Steven Blush points at his book excitedly inside The Heavy Metal Shop.

American Hair Metal—Ain’t Nothin’ but a Good Time!


Ah, hair metal. It may have been a segment of entertainment that was a flash in the pan, but it’s a flash that everyone remembers. And I do mean “flash!” You may remember the lace and leather, spandex pants, teased hair and showgirl makeup, as well as the gallons of booze, kilos of blow and all the debauchery that ensued, more than the music itself. It’s all captured in this professionally published scrapbook, American Hair Metal: Can’t Get Enough (2024) (the secondary title is referring to the song of the same name by Winger).

A copy of American Hair Metal: Can't Get Enough sits a top a table covered in stickers.
Hair metal was characterized by overindulgence, as Steven Blush explains in the book. Photo: Logan Sorenson.

“How did I get from hardcore to hair metal?” author Steven Blush asks himself. “I don’t know. It just happens.” Blush was submerged in the early DC hardcore scene, which prompted him to pursue journalism and led to him writing his seminal book American Hardcore: A Tribal History (2001) and six other publications to his name. As he grew older, he refused to keep himself affixed to one type of music and its respective lifestyle, making it his goal to learn as much about music as possible. “To be a writer, you have to have a really wide breadth to be able to talk about anything,” he says. “All my books are a little bit different. I love music. Don’t let the labels get to you.”

“I love music. Don’t let the labels get to you.”

Knowing his background, it’s interesting to see him pursuing hair metal—in many ways, it was the antithesis of hardcore. Hardcore was serious and deep, while hair metal was about getting loaded and getting laid. Hair metal bands had teams of publicists and lawyers to shape their public image in a way that fit their fans’ perceptions. Hardcore didn’t have such people to hold a veil over their faces. Also, hair bands weren’t exactly the most modest—”They couldn’t shut their mouths,” says Blush. This all funneled down to how the book was conceived, as the interviewees were more guarded about their past, not wanting to unveil too much out of either shame or embarrassment. What this resulted in was a compilation of quotes and an allotment of photos from various publications. “Every one of them means something,” says Blush. “It’s funny, but it also tells you how they were living.”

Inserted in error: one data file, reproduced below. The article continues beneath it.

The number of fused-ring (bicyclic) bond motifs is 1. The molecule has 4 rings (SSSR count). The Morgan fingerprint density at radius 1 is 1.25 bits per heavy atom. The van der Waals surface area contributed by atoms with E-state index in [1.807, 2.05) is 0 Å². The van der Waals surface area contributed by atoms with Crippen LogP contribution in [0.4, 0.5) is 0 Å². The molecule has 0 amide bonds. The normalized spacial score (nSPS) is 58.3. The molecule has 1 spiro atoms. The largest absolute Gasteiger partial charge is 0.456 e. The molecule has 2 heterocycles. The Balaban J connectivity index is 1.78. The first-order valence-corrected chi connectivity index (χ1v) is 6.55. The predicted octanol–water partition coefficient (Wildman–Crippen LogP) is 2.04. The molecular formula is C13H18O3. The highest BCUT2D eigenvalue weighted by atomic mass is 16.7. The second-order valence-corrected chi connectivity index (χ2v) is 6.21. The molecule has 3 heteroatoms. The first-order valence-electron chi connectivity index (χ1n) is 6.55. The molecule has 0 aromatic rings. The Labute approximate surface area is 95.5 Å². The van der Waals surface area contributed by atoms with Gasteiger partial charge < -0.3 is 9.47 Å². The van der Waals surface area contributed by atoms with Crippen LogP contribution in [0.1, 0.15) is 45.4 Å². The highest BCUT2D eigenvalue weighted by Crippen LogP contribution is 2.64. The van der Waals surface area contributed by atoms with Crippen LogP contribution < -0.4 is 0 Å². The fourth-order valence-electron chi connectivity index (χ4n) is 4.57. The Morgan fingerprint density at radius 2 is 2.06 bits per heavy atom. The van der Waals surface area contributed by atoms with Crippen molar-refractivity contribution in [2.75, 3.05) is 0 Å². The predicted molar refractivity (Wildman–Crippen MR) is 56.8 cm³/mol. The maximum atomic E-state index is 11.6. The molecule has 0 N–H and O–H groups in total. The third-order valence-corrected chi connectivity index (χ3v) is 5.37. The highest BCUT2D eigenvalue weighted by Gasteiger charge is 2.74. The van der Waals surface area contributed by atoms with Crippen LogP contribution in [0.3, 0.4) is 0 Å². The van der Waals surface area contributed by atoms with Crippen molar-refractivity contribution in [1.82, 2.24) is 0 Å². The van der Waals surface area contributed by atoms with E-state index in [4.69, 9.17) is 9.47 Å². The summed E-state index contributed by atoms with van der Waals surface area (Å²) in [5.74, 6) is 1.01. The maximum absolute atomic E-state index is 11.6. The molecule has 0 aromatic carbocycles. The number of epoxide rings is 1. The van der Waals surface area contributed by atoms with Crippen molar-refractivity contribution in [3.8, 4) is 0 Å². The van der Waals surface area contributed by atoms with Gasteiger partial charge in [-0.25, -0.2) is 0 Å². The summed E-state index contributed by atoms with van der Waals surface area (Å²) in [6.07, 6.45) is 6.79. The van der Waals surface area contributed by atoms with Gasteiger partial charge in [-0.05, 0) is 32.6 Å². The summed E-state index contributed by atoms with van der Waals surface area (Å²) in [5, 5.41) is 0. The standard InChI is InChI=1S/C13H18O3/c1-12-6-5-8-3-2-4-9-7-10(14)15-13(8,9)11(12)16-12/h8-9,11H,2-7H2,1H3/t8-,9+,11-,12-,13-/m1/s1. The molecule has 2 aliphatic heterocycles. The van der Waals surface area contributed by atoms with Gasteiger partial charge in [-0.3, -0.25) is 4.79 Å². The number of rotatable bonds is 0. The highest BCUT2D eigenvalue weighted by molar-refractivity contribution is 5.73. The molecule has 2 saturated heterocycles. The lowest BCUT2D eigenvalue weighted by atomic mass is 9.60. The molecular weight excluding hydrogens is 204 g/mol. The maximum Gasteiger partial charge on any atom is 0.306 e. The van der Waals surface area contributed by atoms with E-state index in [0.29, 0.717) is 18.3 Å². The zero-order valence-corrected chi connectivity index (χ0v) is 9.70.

How they lived was the ultimate rock ‘n’ roll experience—a party lifestyle with overindulgence in booze, drugs and girls—and all the chaos that resulted. There was a sort of mythos behind these stars, who looked so big and untouchable that it felt like they were gods amongst men. “[Hair metal] had almost no significance other than being party music,” says Blush, “…to just have a good time and not be taken seriously.” Arguably, it was hair metal’s simplicity that gave it such mass appeal but, in turn, shortened its lifespan. There was no dedication, no integrity and no endgame—basically just a philosophy of “party ‘til you drop,” and that’s exactly what most of them did. “The genre was on for about ten years, but as soon as grunge hit the scene, they all ran away,” says Blush.

There are a few bands still carrying the torch, sporting few surviving members, which slots their significance in congruence with tribute bands. Others that still have some draw left are performing and acting like they always had, in a vain attempt to retain that flame that burnt out 30 years ago. “[These bands] are not dangerous anymore,” says Blush. “You need to be age-appropriate for what you’re doing in your life.” Some bands were able to mature to the point where they don’t need the “flash” anymore and genuinely believe that their music alone can still reach people. “This music that so many of us embraced is getting its due,” says Blush, “because it was just intense.” But don’t hold your breath for hair metal having a comeback. “It was just about going out and partying and getting laid and having a good time,” adds Blush, “and I think we’ve gotten away from that.”

“It was just about going out and partying and getting laid and having a good time.”

Music is reflective of the nature of society—people today are more conscientious about international events and current affairs, so it imposes a need to stand up and say something. “People have gotten too serious about music,” says Blush. “The world isn’t trending [toward] ‘party music.’” He goes on to say that there is a need for a major deconstruction of music to influence such immense socio-political interest. “Music is kind of cyclical, but I don’t see the next Guns N’ Roses,” he adds. “There are people who can [imitate], but is there going to be a movement? I don’t know.”

Hair metal had its time and place, and in many ways those bands were the last of the rockstars. The big names in rock music today don’t have the bravado and “fuck everything” attitude to the same immense degree Nikki Sixx or Axl Rose once did. “I’ve written a history book,” says Blush. “There are certain currents in culture that come to pass.” In American Hair Metal: Can’t Get Enough, Blush captures a time when rock music encouraged you to be loose and irresponsible… and sometimes, that’s not a bad thing.

To see more by Steven Blush, visit his website and keep up to date with his activities by following his Instagram account @thestevenblush—all of his books are available for purchase through Amazon.

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“Something Super Bizarre and Fucked Up”: Literature As Play with Author Michael Farfel
Through Suffering, Hope: The Healing Power of Betsy L. Ross’ The Bones of the World